MEMPHIS, Tenn. (WMC) - Friday night would’ve been Ryan Silverfield’s Memphis debut as Tigers head football coach. But, with the University of Memphis’ Annual Spring Game canceled thanks to the coronavirus, Silverfield, who coached the Tigers in the Cotton Bowl, is taking a different approach to football during this forced hiatus.
Making sure his players minds are just as strong as their bodies.
About 1/3 of the Memphis Tiger Football team are still in Memphis because it’s the safest place to be. Head coach Ryan Silverfield says his priority is checking in on his guys, because this is now real life, and in the grand scheme of things, football doesn’t really matter.
“Now it’s I feel like I spend half my time checking up on my guys,” said Silverfield. “So I could literally spend 8 hours and take 5 hours just checking on our current roster.”
Mental health has turned to the top priority for Silverfield, during what was supposed to be his first spring as head coach.
Silverfield says “Every day when we get a chance we try to check on our guys as often as possible and probably to the point where we probably annoy them, but we worry about their health. Every day when we talk to our guys whether it’s over text or FaceTime, it’s hey, how’s your family, how are you feeling is everything good?”
Silverfield and his staff encouraged players to go home if it’s safe. But he says for a lot of his players, Memphis is the best option.
“You worry about their welfare,” said Silverfield. “If they are home, or somebody is laid off in their family, their check may be going to help feed their little brother. And you say if this thing continues to go on, are they getting enough to eat, are they being able to provide toilet paper for their family? Those are all realities of it.”
Memphis provides one training table meal for lunch for those that are still in town and living in off-campus housing. It’s set up outside so there’s little to no interaction with the staff. Then it’s back home where life has turned into a lot of self-accountability.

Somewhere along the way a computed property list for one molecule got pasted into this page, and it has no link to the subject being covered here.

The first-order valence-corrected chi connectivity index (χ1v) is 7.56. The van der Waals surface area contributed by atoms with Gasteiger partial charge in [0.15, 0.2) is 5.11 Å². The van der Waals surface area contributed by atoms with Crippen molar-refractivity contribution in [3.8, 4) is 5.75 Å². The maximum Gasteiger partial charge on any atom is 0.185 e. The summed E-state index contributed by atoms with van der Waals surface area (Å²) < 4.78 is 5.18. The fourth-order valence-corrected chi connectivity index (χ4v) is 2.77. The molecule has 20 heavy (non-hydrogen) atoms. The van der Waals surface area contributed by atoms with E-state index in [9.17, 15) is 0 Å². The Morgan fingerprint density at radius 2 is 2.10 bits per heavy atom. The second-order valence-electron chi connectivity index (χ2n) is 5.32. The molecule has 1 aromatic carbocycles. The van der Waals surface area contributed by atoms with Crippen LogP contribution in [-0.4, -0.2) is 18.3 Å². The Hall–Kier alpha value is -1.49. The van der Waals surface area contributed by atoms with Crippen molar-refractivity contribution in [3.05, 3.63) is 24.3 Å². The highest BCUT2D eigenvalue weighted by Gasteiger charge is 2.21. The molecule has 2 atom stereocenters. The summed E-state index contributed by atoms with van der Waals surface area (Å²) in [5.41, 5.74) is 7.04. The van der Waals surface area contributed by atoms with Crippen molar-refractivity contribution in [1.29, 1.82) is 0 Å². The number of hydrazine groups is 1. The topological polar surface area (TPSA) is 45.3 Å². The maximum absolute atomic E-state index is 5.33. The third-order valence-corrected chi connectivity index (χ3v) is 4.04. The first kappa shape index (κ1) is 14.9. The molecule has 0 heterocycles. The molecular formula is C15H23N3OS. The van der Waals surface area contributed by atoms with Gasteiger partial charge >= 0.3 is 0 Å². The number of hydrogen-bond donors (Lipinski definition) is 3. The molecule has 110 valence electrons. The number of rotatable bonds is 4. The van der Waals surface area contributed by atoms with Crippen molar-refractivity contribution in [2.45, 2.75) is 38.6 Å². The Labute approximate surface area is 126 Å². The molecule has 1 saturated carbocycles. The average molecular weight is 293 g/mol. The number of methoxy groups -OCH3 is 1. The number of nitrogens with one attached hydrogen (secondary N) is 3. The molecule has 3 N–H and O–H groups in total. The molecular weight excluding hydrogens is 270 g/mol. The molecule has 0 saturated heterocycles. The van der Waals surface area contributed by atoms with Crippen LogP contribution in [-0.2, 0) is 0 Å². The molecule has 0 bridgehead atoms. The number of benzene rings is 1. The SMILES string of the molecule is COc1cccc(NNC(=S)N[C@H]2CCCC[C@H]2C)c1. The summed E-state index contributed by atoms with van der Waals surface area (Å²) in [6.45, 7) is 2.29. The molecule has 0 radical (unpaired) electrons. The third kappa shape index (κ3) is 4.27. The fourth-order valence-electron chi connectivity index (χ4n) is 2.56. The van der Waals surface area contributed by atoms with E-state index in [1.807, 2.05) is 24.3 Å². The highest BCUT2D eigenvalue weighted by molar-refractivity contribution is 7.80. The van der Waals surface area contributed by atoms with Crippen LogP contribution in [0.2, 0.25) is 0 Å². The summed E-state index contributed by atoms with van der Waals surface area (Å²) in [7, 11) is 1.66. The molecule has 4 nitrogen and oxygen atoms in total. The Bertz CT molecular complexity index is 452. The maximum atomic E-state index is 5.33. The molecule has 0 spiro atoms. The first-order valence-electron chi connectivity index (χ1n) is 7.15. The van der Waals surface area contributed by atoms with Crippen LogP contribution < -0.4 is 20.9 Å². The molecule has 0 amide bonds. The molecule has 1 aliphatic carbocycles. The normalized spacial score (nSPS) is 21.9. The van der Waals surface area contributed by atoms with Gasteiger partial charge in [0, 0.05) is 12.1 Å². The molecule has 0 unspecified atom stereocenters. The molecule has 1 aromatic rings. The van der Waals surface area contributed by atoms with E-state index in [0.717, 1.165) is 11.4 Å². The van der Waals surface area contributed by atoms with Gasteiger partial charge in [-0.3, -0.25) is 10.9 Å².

Student-athletes still need to pass classes to be eligible and stay in shape for when things can start back up, giving Silverfield a new way to show his players, just how much he cares about them.
“It’s not my job for them to like me, but it’s my job for them to respect me and know that I have their best interest at heart and sometimes I have to be that stern father figure, their coach, their friend, their bigger brother, but you know this size eleven turned sideways can go wrap them on their rear ends pretty good if they aren’t being accountable to what they need to do,” he said.
Silverfield has encouraged his coaches to get creative with how they connect with the players. And a common misconception is that since there’s no practice, there’s more time.
Silverfield says it’s the exact opposite.
They’re zooming to watch film and have meetings. He also makes a plan every week assuming they’ll get to start. A lot of those plans have been thrown away, but he’ll keep doing it until they get the green light to go.